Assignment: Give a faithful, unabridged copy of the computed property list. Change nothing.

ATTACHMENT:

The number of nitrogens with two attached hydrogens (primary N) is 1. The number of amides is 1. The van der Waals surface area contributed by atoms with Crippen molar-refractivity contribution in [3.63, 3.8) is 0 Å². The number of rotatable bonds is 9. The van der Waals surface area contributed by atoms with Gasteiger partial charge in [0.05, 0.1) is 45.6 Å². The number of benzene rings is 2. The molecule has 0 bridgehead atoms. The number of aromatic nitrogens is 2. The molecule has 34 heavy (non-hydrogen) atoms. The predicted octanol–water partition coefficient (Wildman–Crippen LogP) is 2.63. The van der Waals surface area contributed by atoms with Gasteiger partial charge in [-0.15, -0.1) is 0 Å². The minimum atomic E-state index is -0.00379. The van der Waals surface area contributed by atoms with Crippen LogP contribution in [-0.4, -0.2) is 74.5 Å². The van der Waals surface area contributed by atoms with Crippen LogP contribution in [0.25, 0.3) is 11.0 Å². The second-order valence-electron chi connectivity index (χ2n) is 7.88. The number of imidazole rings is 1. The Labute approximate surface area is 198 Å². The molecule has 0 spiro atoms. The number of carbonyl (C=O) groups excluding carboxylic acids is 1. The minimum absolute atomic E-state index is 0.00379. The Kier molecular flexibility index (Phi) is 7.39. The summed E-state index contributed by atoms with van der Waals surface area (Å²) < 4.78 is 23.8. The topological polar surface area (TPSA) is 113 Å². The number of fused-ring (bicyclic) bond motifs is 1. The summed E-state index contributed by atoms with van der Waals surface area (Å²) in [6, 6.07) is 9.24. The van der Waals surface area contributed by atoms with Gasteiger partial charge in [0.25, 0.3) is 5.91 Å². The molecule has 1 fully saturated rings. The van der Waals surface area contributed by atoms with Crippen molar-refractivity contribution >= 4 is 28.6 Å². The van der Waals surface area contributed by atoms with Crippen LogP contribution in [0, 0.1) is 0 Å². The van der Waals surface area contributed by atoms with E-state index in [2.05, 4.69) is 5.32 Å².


The number of nitrogens with two attached hydrogens (primary N) is 1. The number of amides is 1. The van der Waals surface area contributed by atoms with Crippen molar-refractivity contribution in [3.63, 3.8) is 0 Å². The number of rotatable bonds is 9. The van der Waals surface area contributed by atoms with Gasteiger partial charge in [0.05, 0.1) is 45.6 Å². The number of benzene rings is 2. The molecule has 0 bridgehead atoms. The number of aromatic nitrogens is 2. The molecule has 34 heavy (non-hydrogen) atoms. The predicted octanol–water partition coefficient (Wildman–Crippen LogP) is 2.63. The van der Waals surface area contributed by atoms with Gasteiger partial charge in [-0.15, -0.1) is 0 Å². The minimum atomic E-state index is -0.00379. The van der Waals surface area contributed by atoms with Crippen LogP contribution in [-0.4, -0.2) is 74.5 Å². The van der Waals surface area contributed by atoms with Crippen LogP contribution in [0.25, 0.3) is 11.0 Å². The second-order valence-electron chi connectivity index (χ2n) is 7.88. The number of imidazole rings is 1. The Labute approximate surface area is 198 Å². The molecule has 0 spiro atoms. The number of carbonyl (C=O) groups excluding carboxylic acids is 1. The minimum absolute atomic E-state index is 0.00379. The Kier molecular flexibility index (Phi) is 7.39. The summed E-state index contributed by atoms with van der Waals surface area (Å²) < 4.78 is 23.8. The topological polar surface area (TPSA) is 113 Å². The number of fused-ring (bicyclic) bond motifs is 1. The summed E-state index contributed by atoms with van der Waals surface area (Å²) in [6, 6.07) is 9.24. The van der Waals surface area contributed by atoms with Gasteiger partial charge in [0.25, 0.3) is 5.91 Å². The molecule has 1 fully saturated rings. The van der Waals surface area contributed by atoms with Crippen molar-refractivity contribution >= 4 is 28.6 Å². The van der Waals surface area contributed by atoms with Crippen LogP contribution in [0, 0.1) is 0 Å². The van der Waals surface area contributed by atoms with E-state index in [2.05, 4.69) is 5.32 Å².